Wildefire: An interview with Maria Aberg
Posted on 7 November 2014.
Posted in: HT Blogs
Wildefire Director Maria Aberg talks to Hampstead Theatre’s Online Features Editor, Susie Benson, about collaborating with Roy Williams, her interest in the ‘construction of feminine identity’ and deconstruction of Shakespeare
Maria Aberg, director of Wildefire, has a comprehensive knowledge of replica guns, which includes an ability to spot a fake Uzi at long range. Not an entirely surprising skill for a theatre director who is often drawn towards ‘the dark material’, and who has choreographed ‘plenty of death and violence’ across her portfolio of work. We are chatting in a dressing room at Hampstead in the middle of rehearsals for Roy Williams’s new drama, which runs throughout November on our Main Stage. With her shock of blonde hair and Nordic looks, Aberg cuts a striking figure as we discuss her return to Hampstead after the acclaimed 2011 production of Belongings, which transferred to the West End.
‘It’s thrilling to be working with Roy again obviously and to be on such a well-resourced production. I had an amazing time on Belongings Downstairs and we felt like we made something special, but it’s great to be on the Main Stage and enjoy the full expertise of the building.’
Her eye-catching and sometimes controversial work encompasses both classical and new, including a ‘Glastonbury-esque’ As You Like It for the RSC last year, and Polly Stenham’s Hotel at the National Theatre this summer. Her productions are noted for their ‘big concepts’ and radical interpretations of the text. She and Williams first collaborated in 2008 on Days of Significance, which depicted the fallout of the Iraqi war on the young veterans who were sent to the Gulf to fight and found themselves in situations of bewildering brutality. Wildefire inhabits common thematic territory with Williams’s earlier play in that it also scrutinises the reality of working within a militarised institution. However Aberg reveals that there is another fascinating link between the two dramas.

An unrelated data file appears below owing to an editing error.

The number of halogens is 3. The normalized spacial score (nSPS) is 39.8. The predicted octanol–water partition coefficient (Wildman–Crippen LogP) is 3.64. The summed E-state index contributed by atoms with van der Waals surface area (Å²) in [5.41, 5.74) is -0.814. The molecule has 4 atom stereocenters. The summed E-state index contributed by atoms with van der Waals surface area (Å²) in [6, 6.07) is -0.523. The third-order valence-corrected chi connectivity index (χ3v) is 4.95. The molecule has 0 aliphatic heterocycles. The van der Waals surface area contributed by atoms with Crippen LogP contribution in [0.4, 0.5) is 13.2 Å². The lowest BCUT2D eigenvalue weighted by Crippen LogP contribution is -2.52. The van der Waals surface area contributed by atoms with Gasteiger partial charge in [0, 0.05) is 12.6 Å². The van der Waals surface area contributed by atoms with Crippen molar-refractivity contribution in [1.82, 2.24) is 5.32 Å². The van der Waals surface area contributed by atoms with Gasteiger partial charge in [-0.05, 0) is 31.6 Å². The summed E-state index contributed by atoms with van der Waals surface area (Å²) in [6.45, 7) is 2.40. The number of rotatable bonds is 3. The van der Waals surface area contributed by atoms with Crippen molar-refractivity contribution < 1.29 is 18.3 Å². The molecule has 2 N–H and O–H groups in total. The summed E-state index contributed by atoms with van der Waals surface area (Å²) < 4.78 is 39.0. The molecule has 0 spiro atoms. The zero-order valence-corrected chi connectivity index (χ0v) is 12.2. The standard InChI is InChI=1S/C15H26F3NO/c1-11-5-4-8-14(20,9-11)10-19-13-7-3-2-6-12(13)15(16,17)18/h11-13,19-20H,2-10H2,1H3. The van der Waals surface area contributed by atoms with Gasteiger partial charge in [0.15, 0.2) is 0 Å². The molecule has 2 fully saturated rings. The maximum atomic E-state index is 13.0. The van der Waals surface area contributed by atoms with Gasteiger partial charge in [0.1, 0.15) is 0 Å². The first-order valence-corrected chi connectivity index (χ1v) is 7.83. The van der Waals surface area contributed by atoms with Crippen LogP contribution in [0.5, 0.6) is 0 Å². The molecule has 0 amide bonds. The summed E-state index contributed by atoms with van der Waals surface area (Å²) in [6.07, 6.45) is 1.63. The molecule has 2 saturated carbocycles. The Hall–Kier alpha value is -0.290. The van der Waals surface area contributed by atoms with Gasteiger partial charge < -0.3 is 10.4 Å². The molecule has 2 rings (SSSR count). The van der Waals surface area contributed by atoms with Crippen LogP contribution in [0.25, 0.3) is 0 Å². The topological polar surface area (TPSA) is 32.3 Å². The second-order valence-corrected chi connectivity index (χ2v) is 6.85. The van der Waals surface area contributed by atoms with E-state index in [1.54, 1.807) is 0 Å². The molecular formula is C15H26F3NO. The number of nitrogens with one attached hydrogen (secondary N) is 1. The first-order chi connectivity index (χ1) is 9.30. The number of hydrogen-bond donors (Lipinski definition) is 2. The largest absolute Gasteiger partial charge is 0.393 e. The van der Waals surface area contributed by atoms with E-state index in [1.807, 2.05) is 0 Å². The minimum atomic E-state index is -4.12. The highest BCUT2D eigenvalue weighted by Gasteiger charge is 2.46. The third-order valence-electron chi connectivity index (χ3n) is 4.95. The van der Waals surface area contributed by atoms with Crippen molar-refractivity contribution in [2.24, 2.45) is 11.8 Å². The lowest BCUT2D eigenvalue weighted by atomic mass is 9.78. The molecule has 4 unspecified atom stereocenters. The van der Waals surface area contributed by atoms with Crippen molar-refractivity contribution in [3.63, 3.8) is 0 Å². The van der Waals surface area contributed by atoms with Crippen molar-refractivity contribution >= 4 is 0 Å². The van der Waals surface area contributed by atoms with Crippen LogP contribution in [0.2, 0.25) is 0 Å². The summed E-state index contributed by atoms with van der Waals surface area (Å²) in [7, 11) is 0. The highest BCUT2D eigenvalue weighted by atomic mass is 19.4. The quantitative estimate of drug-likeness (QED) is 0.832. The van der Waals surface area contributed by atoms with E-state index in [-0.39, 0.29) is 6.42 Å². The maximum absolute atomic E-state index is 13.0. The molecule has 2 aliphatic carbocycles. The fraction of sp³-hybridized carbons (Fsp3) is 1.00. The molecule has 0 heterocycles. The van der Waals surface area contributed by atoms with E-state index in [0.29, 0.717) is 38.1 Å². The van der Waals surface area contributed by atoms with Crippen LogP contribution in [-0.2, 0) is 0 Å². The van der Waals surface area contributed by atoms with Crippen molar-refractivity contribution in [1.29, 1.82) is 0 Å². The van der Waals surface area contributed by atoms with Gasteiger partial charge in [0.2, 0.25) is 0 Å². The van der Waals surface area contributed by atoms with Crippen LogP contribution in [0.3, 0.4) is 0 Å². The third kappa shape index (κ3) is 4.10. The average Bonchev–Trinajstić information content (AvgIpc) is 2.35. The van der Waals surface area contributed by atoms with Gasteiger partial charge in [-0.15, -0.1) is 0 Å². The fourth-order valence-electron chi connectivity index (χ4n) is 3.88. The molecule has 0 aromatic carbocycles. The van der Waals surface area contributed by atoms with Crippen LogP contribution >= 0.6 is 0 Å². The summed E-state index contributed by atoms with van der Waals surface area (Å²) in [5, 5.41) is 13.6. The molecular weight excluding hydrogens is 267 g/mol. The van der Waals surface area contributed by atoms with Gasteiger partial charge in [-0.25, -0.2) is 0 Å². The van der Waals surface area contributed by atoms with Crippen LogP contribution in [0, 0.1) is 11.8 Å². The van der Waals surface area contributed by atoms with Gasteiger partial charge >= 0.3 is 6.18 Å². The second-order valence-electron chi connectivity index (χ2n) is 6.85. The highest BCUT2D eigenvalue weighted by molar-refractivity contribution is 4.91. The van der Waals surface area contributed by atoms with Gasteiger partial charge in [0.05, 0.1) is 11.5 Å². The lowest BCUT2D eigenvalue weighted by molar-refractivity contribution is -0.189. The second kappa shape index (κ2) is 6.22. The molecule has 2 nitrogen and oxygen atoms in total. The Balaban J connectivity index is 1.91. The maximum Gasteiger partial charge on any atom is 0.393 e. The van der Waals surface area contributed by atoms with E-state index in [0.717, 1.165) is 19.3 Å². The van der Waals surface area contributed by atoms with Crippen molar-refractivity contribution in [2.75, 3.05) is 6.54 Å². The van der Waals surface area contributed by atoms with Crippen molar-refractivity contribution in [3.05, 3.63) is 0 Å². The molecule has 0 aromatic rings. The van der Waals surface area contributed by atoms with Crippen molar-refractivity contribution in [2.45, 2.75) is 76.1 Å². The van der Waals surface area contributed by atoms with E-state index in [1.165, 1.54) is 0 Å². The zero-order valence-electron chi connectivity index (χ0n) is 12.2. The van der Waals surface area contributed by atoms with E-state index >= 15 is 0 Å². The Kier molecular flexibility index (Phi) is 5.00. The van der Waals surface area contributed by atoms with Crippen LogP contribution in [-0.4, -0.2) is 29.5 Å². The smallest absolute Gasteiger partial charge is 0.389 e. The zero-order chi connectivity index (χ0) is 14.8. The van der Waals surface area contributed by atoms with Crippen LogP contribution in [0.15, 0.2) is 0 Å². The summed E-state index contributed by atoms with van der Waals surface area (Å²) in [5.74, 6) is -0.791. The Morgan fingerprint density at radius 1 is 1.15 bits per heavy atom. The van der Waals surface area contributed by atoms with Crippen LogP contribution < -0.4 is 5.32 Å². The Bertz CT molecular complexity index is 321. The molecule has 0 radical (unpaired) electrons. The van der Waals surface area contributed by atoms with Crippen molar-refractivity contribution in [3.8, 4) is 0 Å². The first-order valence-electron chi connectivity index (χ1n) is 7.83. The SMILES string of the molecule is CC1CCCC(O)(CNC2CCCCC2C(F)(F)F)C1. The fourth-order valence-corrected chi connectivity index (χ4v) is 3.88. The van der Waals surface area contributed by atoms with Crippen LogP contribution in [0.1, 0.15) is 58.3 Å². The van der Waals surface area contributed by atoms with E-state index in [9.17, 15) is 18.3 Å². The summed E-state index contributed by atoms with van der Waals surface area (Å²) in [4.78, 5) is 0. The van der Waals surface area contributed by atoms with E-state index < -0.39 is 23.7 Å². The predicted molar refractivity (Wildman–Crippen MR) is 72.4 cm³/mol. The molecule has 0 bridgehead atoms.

‘Two characters, Gail and Vince, who are in Wildefire actually appeared in Days of Significance, which is based on Much Ado about Nothing. Their characters represent Dogberry and Verges in Williams’s very contemporary version of the play. It’s lovely to have this through-line, and great that Lorraine Stanley, who played Gail in the Tricycle production, could reprise the part.’
The complex character of PC Gail Wilde is central to the drama in Wildefire. When I tentatively suggest that Gail’s extreme behaviour is hard to understand and identify with, it transpires that I have read an early version of the play, which has metamorphosed through several drafts before going into rehearsal. In the early version, we see Gail as an already explosive (hence the moniker ‘Wildefire’) and cynical policewoman, whose behaviour reflects the choices she has been forced to make over time. In the finished play however, the full arc of Gail’s journey is portrayed. We see her as an idealistic recruit, drafted up from sleepy Sussex, hungry for action and thrown into the urban pressure-cooker of the Metropolitan Police; and then the downwards slide, as her morality begins to be eroded by the reality of policing on the capital’s streets.
‘There are a sequence of events that means Gail has to compromise her sense of right and wrong. A big central event kind of cracks the play in half,’ reveals Aberg. ‘After this, she sort of spirals down into self-destructiveness. What Roy wanted to achieve from the beginning was that Gail’s story would work as a kind of metaphor for the Met.’